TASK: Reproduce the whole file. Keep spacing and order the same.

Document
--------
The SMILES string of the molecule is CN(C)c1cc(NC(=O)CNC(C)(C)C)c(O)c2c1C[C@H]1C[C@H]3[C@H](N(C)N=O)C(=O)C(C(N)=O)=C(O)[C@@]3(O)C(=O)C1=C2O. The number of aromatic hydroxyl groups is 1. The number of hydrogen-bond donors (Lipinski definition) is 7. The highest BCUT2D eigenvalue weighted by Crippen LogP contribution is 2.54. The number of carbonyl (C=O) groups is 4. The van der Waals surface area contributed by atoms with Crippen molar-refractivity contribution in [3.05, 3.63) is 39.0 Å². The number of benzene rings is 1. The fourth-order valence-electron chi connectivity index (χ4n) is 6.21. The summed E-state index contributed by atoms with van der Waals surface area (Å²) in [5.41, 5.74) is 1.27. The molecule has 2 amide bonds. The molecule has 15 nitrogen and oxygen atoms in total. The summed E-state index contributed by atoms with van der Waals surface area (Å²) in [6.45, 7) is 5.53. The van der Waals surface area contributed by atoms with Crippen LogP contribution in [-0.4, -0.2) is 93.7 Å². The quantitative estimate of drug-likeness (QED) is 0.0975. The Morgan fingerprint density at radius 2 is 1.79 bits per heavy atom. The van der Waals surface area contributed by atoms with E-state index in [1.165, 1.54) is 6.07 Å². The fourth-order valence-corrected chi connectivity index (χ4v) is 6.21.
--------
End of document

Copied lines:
The SMILES string of the molecule is CN(C)c1cc(NC(=O)CNC(C)(C)C)c(O)c2c1C[C@H]1C[C@H]3[C@H](N(C)N=O)C(=O)C(C(N)=O)=C(O)[C@@]3(O)C(=O)C1=C2O. The number of aromatic hydroxyl groups is 1. The number of hydrogen-bond donors (Lipinski definition) is 7. The highest BCUT2D eigenvalue weighted by Crippen LogP contribution is 2.54. The number of carbonyl (C=O) groups is 4. The van der Waals surface area contributed by atoms with Crippen molar-refractivity contribution in [3.05, 3.63) is 39.0 Å². The number of benzene rings is 1. The fourth-order valence-electron chi connectivity index (χ4n) is 6.21. The summed E-state index contributed by atoms with van der Waals surface area (Å²) in [5.41, 5.74) is 1.27. The molecule has 2 amide bonds. The molecule has 15 nitrogen and oxygen atoms in total. The summed E-state index contributed by atoms with van der Waals surface area (Å²) in [6.45, 7) is 5.53. The van der Waals surface area contributed by atoms with Crippen LogP contribution in [-0.4, -0.2) is 93.7 Å². The quantitative estimate of drug-likeness (QED) is 0.0975. The Morgan fingerprint density at radius 2 is 1.79 bits per heavy atom. The van der Waals surface area contributed by atoms with E-state index in [1.165, 1.54) is 6.07 Å². The fourth-order valence-corrected chi connectivity index (χ4v) is 6.21.